Increased volumes have boosted estimates at Christie’s International, Sotheby’s and Phillips de Pury & Co. auctions during London’s “Frieze Week” to about double the level of last year. The market is struggling to regain momentum after buyers shunned overpriced lots in the summer.
“We’ve tried to put the brakes on slightly,” Francis Outred, Christie’s European head of contemporary art, said in an interview. “Demand was becoming more selective in June. We’ve been advising sellers not to push too hard with their estimates and let the market decide.”
On Oct. 14, Christie’s will be offering a Hirst “butterfly” painting from 2006, “I am become death, shatterer of worlds.” The 17 foot (5 meter) abstract is estimated at as much as 3.5 million pounds, making it the most valuable work by the artist to have appeared at auction since 2008.
Another Hirst butterfly of the same size sold for 4.7 million pounds at Phillips in October 2007. The seller of this latest work to be offered, featuring two circular explosions of color inspired by nuclear physicist Robert Oppenheimer’s quotation from the Bhagavad Gita, is an American collector, Christie’s said.
Few high-value works by Hirst have appeared at auction since Sotheby’s 111.5 million-pound “Beautiful Inside My Head Forever” sale in September 2008 marked the zenith of the artist’s commercial success. At that two-day event, which coincided with the collapse of Lehman Brothers Holdings Inc., 24 works attracted prices of more than 1 million pounds. No pieces by Hirst have reached that level at auction in 2010.
Christie’s estimates its 51-lot evening auction will raise at least 15.95 million pounds, more than double the 6.8 million pound low estimate of its 25-lot sale last year.
The auction will include three pieces exhibited at Charles Saatchi’s “USA Today” show of young American artists at the Royal Academy in 2006. Paintings by Mark Bradford and Kelley Walker are estimated to sell for as much as 300,000 pounds and 700,000 pounds apiece. Christie’s declined to confirm Saatchi is the seller. The auction house yesterday named Steven Pleshette Murphy as chief executive to succeed Ed Dolman, who was promoted to chairman.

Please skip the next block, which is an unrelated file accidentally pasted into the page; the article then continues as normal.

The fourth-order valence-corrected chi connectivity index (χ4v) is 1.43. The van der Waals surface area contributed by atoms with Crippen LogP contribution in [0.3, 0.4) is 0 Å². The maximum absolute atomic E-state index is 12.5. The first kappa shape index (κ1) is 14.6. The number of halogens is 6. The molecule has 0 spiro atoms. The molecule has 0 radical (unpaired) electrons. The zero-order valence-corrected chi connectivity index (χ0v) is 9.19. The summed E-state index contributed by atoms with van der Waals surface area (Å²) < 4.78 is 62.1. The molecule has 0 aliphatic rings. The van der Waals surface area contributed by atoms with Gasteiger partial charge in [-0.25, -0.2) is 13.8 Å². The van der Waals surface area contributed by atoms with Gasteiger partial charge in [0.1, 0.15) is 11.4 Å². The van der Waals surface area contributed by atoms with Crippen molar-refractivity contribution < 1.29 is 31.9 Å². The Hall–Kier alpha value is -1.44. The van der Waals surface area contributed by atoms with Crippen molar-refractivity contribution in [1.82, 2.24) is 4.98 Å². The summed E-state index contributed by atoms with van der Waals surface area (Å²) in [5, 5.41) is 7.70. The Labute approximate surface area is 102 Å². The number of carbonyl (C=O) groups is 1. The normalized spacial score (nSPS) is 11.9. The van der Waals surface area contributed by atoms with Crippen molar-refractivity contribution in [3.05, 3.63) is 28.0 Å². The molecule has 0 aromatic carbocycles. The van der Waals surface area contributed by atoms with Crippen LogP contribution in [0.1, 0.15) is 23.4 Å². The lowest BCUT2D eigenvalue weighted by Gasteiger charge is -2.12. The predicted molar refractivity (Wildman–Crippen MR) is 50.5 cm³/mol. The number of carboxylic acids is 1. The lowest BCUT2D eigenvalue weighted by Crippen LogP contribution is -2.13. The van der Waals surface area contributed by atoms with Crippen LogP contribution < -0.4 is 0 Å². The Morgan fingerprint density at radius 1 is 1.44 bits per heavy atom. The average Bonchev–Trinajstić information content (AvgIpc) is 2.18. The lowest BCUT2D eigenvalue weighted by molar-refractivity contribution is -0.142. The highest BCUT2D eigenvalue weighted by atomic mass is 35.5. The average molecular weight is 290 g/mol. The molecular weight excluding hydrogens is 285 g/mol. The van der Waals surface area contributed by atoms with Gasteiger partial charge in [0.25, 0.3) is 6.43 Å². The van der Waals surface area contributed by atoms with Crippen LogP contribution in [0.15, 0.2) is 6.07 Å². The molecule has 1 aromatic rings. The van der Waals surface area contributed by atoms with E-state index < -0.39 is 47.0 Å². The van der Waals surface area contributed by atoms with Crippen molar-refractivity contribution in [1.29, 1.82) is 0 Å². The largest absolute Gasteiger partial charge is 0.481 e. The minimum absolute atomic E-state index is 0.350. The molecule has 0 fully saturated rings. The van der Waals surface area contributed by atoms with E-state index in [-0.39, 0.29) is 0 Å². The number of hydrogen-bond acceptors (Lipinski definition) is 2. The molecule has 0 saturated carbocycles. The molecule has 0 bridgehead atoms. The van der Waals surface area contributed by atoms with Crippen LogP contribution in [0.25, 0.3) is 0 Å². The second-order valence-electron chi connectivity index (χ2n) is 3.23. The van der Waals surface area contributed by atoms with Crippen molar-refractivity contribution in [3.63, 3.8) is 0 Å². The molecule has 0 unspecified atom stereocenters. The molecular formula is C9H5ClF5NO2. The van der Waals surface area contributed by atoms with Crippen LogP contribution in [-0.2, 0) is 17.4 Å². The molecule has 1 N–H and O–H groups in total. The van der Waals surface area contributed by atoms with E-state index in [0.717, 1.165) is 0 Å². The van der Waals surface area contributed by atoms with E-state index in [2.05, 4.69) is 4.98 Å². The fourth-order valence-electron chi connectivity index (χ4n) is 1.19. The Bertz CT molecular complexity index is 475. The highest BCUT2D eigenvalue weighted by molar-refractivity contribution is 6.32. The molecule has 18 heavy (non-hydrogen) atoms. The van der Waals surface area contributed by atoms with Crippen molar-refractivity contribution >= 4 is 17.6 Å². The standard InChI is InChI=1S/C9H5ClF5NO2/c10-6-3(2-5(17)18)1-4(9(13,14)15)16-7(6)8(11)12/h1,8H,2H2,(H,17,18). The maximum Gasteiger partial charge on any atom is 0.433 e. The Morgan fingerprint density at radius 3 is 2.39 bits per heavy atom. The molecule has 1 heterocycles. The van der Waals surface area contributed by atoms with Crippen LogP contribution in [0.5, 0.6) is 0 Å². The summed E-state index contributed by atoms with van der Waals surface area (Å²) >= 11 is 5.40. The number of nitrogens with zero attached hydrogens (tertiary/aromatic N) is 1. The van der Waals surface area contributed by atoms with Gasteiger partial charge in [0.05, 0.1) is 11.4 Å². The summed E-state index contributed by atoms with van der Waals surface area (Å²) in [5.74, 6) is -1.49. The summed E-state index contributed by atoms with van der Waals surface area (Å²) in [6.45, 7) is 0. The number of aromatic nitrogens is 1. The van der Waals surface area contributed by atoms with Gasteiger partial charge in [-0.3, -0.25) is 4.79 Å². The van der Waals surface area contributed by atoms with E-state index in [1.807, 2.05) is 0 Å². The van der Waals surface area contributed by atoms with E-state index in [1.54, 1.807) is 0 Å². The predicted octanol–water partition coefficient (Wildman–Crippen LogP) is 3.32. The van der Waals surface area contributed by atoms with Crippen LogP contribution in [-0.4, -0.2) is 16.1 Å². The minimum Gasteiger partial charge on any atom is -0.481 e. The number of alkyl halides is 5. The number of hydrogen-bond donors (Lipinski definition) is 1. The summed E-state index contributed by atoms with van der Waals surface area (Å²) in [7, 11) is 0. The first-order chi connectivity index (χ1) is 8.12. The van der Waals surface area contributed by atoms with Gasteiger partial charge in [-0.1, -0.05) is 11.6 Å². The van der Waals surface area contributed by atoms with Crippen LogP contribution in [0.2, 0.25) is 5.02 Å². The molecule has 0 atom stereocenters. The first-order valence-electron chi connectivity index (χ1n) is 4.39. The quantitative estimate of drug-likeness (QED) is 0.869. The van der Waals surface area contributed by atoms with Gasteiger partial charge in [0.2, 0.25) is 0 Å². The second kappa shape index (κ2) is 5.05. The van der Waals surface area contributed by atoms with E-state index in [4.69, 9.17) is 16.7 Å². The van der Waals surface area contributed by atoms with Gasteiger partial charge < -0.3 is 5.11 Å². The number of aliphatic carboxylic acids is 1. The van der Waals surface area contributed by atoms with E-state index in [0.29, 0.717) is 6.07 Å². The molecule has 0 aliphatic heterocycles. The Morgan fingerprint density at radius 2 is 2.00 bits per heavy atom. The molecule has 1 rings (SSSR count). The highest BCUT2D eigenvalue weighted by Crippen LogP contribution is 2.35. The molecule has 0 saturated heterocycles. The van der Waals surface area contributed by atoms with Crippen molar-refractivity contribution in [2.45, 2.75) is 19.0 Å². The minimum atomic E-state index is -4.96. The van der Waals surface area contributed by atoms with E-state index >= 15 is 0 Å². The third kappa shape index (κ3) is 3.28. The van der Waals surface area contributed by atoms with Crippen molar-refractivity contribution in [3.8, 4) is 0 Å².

Like Christie’s, Sotheby’s has this year chosen to offer 20th-century Italian works -- traditionally sold in the week after Frieze -- on the same evening as contemporary art.
“People are in town for three or four days maximum during Frieze,” Cheyenne Westphal, Sotheby’s European chairman of contemporary art, said. “It’s better if you can present all the material together at the same time.”
Sotheby’s Oct. 15 evening offering of 40 lots carries a low estimate of 10 million pounds. The most valuable work is the vibrantly colored 1980 Warhol silkscreen, “Diamond Dust Shoes.” Never offered at auction before, this is estimated to sell as much as 1.6 million pounds.
The sale also includes six works entered by Jerry Hall. Lucian Freud’s 1997 oil-on-canvas “Eight Months Gone,” depicting the model reclining nude while pregnant with her fourth child, Gabriel, carries an estimate of 300,000 pounds to 400,000 pounds. The 1965 Frank Auerbach canvas, “Head of Helen Gillespie IV,” is expected to fetch as much as 900,000 pounds.
In May, average prices at Sotheby’s and Christie’s evening sales of contemporary works in New York were more than double what they achieved at equivalent auctions in 2009. A month later in the U.K. capital, the rate of increase slowed to 46 percent, according to the London-based research company ArtTactic. Over- optimistic estimates led to an increased number of lots falling short of expectations, said dealers.
Phillips estimated its evening sale of 56 lots on Oct. 13 may raise at least 6.5 million pounds. The equivalent event last year, containing 43 works, carried a low estimate of 5 million pounds. The most valuable piece in the sale is the 1978 David Hockney six-part watercolor, “Autumn Pool,” from the “Paper Pool” series, valued at as much as 1 million pounds.
The following day, Phillips will hold a 148-lot sale of more affordable contemporary works. This offering carries an estimate of 2.1 million pounds to 2.9 million pounds.
(Scott Reyburn writes about the art market for Muse, the arts and culture section of Bloomberg News. Opinions expressed are his own.)
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